I have to say that reviewing books was never something that I really thought about or intended to do – all the free time I have is spent either with my boyfriend or blogging, I don’t have as much time to read as I’d like. BUT. When I heard about this book I just had to give it a read. Clearly I am interested in mental health but particularly child mental health. I had a bit of time coming up over the Christmas period so agreed to give The Goldfish Boy a try. Boy, am I glad that I did.
Firstly, I’m glad I made the time to read again. I forgot how much I love it. Secondly, what a book to get me back into regular reading. I finished this in two evenings and I was a bit gutted when it had finished.
‘A story about finding friendship when you’re lonely and hope when all you feel is fear.’
The Goldfish Boy gives an insight into the life of Matthew, a twelve year old boy with debilitating OCD. He is housebound. To keep himself busy, Matthew looks out of his window every day and watches his neighbours go about their daily lives. I don’t want to spoil the book, but when a toddler goes missing from the house next door, Matthew’s observant eye and weeks-worth of notes come in very handy for the investigation and thanks to his regular people-watching, he was the last person to see the toddler before his mysterious disappearance.
Whilst presenting a fantastic storyline for the reader to follow – I was desperate to work out what happened to young Teddy – the book gives a brilliant insight into a life affected by OCD. The Goldfish Boy educates on OCD and gives an interesting insight into how much OCD can affect your life and in what ways, without any stigma or stereotypes. I feel like I learned loads about OCD whilst reading this book. I think a lot of the time people associate Obsessive Compulsive Disorder with cleanliness, which is present in the book, but amongst many other things. I thought it was great to learn about many other aspects of the illness. Matthew’s story is incredibly moving, not only for the reasons behind his OCD but also how he feels and behaves as a result.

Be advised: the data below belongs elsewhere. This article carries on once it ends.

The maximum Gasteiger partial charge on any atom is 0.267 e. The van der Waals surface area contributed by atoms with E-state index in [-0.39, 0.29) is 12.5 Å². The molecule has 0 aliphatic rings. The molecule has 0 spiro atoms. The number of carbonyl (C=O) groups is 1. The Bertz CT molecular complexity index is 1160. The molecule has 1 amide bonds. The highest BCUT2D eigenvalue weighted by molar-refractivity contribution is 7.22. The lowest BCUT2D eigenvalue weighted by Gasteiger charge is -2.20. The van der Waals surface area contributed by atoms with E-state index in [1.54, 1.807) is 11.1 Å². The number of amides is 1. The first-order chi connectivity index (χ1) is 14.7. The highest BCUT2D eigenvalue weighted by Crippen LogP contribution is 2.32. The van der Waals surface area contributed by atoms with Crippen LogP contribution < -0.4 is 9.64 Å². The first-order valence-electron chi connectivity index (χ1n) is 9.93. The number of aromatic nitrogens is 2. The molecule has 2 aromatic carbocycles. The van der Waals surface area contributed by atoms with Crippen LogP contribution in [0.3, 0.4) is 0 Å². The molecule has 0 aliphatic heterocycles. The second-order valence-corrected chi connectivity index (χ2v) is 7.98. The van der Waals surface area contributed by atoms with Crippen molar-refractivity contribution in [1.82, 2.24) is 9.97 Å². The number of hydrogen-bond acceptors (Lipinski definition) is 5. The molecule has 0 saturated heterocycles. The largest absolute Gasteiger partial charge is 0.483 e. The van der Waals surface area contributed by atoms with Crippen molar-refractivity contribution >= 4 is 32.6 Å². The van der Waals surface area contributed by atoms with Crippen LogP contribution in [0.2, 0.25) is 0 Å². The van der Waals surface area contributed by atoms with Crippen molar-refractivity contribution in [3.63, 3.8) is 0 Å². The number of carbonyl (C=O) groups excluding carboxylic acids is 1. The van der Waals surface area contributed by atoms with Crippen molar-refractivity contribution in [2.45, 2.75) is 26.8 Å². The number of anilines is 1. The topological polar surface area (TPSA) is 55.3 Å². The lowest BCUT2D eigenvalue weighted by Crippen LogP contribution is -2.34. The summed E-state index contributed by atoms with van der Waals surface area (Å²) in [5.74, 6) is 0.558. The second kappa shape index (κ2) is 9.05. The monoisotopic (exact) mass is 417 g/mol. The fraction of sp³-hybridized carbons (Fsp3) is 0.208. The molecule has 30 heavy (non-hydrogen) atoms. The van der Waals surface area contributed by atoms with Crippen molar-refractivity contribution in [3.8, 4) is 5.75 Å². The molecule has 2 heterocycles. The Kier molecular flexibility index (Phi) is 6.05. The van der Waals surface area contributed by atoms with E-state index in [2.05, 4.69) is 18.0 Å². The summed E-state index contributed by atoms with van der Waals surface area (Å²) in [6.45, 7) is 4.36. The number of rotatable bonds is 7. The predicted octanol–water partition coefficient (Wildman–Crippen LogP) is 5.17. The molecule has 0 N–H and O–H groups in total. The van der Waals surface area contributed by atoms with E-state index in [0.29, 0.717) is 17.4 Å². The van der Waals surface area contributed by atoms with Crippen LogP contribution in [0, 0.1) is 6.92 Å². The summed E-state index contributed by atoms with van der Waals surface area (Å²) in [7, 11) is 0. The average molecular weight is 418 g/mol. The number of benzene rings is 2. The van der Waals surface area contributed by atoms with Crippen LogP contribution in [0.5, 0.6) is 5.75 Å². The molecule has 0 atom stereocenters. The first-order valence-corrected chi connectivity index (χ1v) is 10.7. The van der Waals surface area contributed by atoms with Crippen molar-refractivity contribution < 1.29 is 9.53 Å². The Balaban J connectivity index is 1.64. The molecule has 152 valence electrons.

This is a brilliantly written, insightful, interesting book that encourages education and understanding towards OCD and anyone who suffers. In actual fact I don’t have a bad word to say about it – maybe that I would have liked it to last a bit longer?! I found the storyline really interesting and feel more educated about OCD as a mental illness, which I’ve found has given me a whole new level of respect and admiration for anyone who suffers. We really don’t realise just how much lives can be affected by mental illness.
I’d recommend this to anyone, particularly those interested in mental health, and I might even read it again. Good job, Lisa.